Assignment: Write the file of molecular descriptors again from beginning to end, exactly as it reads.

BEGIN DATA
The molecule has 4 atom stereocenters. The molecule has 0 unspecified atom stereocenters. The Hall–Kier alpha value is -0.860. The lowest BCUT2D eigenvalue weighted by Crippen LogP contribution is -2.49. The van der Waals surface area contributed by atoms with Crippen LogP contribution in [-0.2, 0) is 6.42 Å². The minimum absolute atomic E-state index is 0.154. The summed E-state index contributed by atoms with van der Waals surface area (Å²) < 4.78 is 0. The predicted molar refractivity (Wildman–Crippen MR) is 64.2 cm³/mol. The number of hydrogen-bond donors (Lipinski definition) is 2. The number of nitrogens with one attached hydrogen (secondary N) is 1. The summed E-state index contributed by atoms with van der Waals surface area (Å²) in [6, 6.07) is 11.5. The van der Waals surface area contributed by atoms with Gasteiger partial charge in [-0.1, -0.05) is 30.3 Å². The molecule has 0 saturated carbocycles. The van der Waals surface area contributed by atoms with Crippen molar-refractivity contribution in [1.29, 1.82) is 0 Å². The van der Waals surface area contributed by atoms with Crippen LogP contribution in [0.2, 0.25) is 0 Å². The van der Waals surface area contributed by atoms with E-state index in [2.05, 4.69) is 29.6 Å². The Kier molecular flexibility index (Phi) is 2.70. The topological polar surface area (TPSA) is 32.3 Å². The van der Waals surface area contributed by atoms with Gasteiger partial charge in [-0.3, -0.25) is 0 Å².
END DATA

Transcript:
The molecule has 4 atom stereocenters. The molecule has 0 unspecified atom stereocenters. The Hall–Kier alpha value is -0.860. The lowest BCUT2D eigenvalue weighted by Crippen LogP contribution is -2.49. The van der Waals surface area contributed by atoms with Crippen LogP contribution in [-0.2, 0) is 6.42 Å². The minimum absolute atomic E-state index is 0.154. The summed E-state index contributed by atoms with van der Waals surface area (Å²) < 4.78 is 0. The predicted molar refractivity (Wildman–Crippen MR) is 64.2 cm³/mol. The number of hydrogen-bond donors (Lipinski definition) is 2. The number of nitrogens with one attached hydrogen (secondary N) is 1. The summed E-state index contributed by atoms with van der Waals surface area (Å²) in [6, 6.07) is 11.5. The van der Waals surface area contributed by atoms with Gasteiger partial charge in [-0.1, -0.05) is 30.3 Å². The molecule has 0 saturated carbocycles. The van der Waals surface area contributed by atoms with Crippen molar-refractivity contribution in [1.29, 1.82) is 0 Å². The van der Waals surface area contributed by atoms with Crippen LogP contribution in [0.2, 0.25) is 0 Å². The van der Waals surface area contributed by atoms with E-state index in [2.05, 4.69) is 29.6 Å². The Kier molecular flexibility index (Phi) is 2.70. The topological polar surface area (TPSA) is 32.3 Å². The van der Waals surface area contributed by atoms with Gasteiger partial charge in [-0.3, -0.25) is 0 Å².